Build a Rock Garden
You don’t need a lot of space to start a rock garden. Find a corner of your yard or garden and give it a try to see if it suits you first.
Rock gardens expand a gardener’s planting palette and offer creative challenges to gardening enthusiasts. Ideally suited to hot spots and difficult-to-tame slopes, they take their inspiration from wild flora that sprouts along gravelly mountain peaks and sandy desert floors. Building a rock garden allows gardeners to play with an array of small plant varieties that would likely be lost if planted in traditional perennial borders.
Ed Glover, a member of the Wisconsin-Illinois chapter of the North American Rock Garden Society, has been rock gardening for more than 25 years. He tends his own 120-by-15-foot rock garden at his home and acts as a volunteer rock-garden caretaker at the University of Wisconsin-Madison.
“I like rock gardening because it’s challenging,” Ed says. “It allows me to try to grow plants I’ve seen in the mountains out west. Since the plants are small, you can put in lots of different ones in smaller areas. They supply pretty foliage when not in bloom, and the rocks are interesting, even in winter. I always tell people to start with a small rock garden. If they like it, they can expand it a little at a time.”
Kim Zoss, a horticulturist at the Chicago Botanic Garden, also encourages gardeners to start small. “Beginners might try cultivating a rock garden in a trough, in a nook, atop a small berm or around a water feature,” Kim says. “Rock gardens should look like a natural part of the landscape, so a gardener needs to look at the whole yard to see how a rock garden will fit in. It’s best to place the gardens where you can see them easily and often.”
Rock Garden Location and Construction
As a rule, rock gardens require sunny sites and quick-draining soil. Ed recommends planting alpine-type gardens on sunny, south-facing slopes; xeric-type rock gardens planted with drought-tolerant plants do well where conditions are hot and dry.
“When constructing a rock garden, always build up for good drainage,” Ed advises. “Instead of digging up existing soil, mound new soil atop the ground. I use a soil mix that’s equal parts compost, sharp sand and pea gravel. Dig into the mix to place your rocks, and bury the bottom third of each rock, so it doesn’t look like you just tossed the rocks in.”
Burying portions of the rocks not only provides a natural overall appearance but also encourages plants to stretch their roots to the soil beneath the rocks, which results in healthier plants. Ed suggests spacing rocks to create crevices for tucking in cushion-forming plants or creeping cultivars that will wander over nearby stones. Situate larger rocks so they create microclimates that offer shaded planting sites on one side and sunny spots on the other. Tilt flat rocks to direct rainwater into the soil.
Select a single type of native rock in different sizes and shapes for a cohesive, natural-looking garden. If you’re planting alpine gardens, opt for porous rocks such as limestone, sandstone, shale or tufa; nonporous rocks like marble, basalt and granite work well in desert-inspired gardens.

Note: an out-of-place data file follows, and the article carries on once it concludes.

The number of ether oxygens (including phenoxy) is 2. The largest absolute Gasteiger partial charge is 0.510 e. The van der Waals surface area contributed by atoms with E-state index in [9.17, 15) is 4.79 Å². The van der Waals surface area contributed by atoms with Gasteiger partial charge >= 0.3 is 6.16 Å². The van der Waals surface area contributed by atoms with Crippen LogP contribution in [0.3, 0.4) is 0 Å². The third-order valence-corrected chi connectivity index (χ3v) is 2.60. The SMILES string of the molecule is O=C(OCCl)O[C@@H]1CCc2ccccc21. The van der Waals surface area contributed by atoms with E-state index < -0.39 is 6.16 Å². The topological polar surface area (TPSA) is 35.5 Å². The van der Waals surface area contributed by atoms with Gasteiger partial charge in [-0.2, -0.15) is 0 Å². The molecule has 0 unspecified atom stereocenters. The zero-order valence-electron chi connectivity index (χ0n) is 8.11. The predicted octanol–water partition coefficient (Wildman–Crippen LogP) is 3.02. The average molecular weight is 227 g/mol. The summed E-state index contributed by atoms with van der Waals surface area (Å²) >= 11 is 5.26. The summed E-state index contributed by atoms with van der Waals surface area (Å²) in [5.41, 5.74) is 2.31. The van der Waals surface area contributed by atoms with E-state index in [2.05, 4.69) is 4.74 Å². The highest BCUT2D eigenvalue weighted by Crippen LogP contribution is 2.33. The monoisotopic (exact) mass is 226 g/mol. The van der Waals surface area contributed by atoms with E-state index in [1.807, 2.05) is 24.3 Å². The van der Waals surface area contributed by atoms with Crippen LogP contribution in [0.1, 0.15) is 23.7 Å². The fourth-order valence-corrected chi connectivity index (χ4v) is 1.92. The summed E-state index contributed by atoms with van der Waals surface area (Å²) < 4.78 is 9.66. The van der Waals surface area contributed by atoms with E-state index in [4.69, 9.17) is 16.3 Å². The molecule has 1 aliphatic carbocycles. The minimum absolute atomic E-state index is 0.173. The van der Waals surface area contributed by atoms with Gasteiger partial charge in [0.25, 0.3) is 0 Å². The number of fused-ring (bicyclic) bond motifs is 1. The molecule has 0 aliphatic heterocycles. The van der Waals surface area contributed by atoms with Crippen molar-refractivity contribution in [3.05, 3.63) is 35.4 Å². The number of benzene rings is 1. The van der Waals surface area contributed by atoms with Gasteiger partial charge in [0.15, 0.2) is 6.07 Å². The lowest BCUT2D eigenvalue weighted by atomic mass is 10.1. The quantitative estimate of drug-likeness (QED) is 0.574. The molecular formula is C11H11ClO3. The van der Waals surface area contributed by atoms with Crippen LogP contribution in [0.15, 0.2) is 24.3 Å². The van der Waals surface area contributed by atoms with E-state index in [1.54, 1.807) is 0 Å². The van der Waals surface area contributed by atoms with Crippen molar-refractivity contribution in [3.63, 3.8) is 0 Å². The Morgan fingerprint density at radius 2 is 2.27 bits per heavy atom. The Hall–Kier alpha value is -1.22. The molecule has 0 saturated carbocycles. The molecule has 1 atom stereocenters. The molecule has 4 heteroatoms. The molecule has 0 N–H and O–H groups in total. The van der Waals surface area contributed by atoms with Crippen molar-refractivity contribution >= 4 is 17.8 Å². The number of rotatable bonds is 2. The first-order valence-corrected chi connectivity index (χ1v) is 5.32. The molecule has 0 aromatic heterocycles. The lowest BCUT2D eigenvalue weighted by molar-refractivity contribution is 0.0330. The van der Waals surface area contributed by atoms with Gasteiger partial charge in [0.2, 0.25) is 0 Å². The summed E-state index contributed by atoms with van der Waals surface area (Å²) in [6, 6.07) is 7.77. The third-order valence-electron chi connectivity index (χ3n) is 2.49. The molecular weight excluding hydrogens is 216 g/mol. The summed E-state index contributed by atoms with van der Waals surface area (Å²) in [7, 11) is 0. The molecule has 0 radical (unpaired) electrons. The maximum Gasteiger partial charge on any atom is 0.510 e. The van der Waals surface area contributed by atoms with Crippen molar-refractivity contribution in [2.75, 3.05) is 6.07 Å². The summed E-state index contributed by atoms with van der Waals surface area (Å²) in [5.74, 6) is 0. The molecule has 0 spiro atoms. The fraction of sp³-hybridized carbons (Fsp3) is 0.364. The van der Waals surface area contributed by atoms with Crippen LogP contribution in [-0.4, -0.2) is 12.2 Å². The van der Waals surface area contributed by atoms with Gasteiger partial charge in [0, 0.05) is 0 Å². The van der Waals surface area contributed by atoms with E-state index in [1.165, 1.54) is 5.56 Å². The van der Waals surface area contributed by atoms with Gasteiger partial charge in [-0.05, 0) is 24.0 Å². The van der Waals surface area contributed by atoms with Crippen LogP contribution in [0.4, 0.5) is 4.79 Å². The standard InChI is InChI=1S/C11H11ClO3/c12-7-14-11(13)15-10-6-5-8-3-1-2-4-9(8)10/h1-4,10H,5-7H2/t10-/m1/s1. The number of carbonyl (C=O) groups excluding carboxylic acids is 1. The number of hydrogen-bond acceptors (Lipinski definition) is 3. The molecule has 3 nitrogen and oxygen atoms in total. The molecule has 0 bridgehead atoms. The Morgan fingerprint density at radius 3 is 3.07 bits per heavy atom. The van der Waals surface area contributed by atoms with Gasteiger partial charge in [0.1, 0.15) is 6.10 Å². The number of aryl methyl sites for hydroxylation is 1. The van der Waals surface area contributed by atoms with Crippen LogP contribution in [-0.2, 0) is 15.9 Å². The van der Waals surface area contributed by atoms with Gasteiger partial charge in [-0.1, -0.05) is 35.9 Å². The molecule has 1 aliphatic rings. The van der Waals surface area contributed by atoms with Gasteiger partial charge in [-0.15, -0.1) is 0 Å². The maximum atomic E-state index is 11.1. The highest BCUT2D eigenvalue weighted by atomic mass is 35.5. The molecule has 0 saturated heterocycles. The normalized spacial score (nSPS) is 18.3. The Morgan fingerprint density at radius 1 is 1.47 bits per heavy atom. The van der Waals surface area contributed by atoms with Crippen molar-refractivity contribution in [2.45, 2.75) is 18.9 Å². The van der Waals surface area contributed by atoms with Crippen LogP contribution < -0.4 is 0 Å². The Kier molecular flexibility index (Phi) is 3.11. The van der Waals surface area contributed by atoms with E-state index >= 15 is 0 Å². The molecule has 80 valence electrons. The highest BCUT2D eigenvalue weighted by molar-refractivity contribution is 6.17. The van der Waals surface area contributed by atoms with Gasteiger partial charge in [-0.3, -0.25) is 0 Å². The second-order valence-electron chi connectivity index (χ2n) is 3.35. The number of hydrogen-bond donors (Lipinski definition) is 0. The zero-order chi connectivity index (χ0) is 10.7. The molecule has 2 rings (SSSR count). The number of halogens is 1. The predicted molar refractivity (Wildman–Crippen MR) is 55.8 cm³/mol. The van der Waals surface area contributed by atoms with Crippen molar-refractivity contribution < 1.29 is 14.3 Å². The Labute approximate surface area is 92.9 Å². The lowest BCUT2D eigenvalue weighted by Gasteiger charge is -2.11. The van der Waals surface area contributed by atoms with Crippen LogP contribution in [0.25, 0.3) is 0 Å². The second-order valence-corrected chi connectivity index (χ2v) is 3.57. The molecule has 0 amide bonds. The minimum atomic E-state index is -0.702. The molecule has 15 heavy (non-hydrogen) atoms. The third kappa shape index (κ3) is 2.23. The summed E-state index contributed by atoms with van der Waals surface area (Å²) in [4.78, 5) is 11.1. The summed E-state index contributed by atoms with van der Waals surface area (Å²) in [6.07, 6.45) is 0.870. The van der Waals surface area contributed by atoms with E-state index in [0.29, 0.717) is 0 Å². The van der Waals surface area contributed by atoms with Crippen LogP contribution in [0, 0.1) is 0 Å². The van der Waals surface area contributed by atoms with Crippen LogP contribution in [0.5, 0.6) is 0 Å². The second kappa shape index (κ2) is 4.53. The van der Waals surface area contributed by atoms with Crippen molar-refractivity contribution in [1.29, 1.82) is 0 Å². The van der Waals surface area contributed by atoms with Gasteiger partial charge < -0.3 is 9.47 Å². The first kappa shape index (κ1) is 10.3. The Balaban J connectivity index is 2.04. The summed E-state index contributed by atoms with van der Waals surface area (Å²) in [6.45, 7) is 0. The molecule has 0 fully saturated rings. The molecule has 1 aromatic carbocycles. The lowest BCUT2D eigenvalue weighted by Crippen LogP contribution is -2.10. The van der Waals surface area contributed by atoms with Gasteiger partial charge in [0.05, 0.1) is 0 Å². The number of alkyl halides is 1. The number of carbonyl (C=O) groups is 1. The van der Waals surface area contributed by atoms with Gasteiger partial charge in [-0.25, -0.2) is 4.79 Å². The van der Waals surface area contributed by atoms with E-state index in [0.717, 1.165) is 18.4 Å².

Rock Garden Plants
Common landscape-design principles – such as including zone-hardy varieties with varying heights, forms, textures and bloom times – apply when creating rock gardens. But, since rock gardening focuses on individual plants, it’s important to not crowd plants and to choose nonaggressive plants that won’t overgrow their designated spots. If you’re including evergreens for winter interest, select miniature varieties with a very slow growth rate.
Ed plants an array of alpine and subalpine perennials, many with cushionlike profiles. Draba aizoides, a mat-forming perennial with yellow flowers, and saxifrage, a silvery-foliaged plant with white, yellow or pink blooms, kick off the flower show in early spring. Creeping phlox and rock cress will blossom next and are followed by summer-blooming dianthus and blue-flowering campanula.
Desert rock gardens supply a good foundation for penstemons, sedums, cacti, low-growing yarrow and hens-and-chicks. The Chicago Botanic Garden’s rock garden combines alpine and xeric perennials, such as ice plant, small sedums, ground-cover potentilla, pulsatilla, moss phlox and dwarf iris with miniature evergreens, such as Teddy arborvitae. Other good rock-garden options include Tom Thumb cotoneaster and blue rug juniper, Kim says.
Perennials are the mainstay of rock gardens, but some gardeners incorporate heat-loving annuals, such as moss rose or creeping zinnia, into their design for season-long color. Kim also recommends tucking miniature spring bulbs amid the rocks for early spring color.
Rock gardening is becoming increasingly popular, and local nurseries are responding to the growing demand for rock-garden plants. Ed and Kim recommend checking local nurseries first—you’ll often find plants larger than those available through mail-order catalogs and varieties specifically suited to your planting zone.
Rock Garden Maintenance
After the plants are in, mulch the entire garden with at least an inch of gravel that matches your rocks and stones. The mulch conserves moisture, keeps weeds down and fashions a suitably stony backdrop for both boulders and plants. Limit fertilizer applications to once a year to keep plants from growing too large. Educate yourself about each plant’s water requirements—too much moisture may cause root rot; too little water may stress out plants. Instead of using a sprinkler, Kim suggests spot-watering each plant to meet its individual water needs adequately.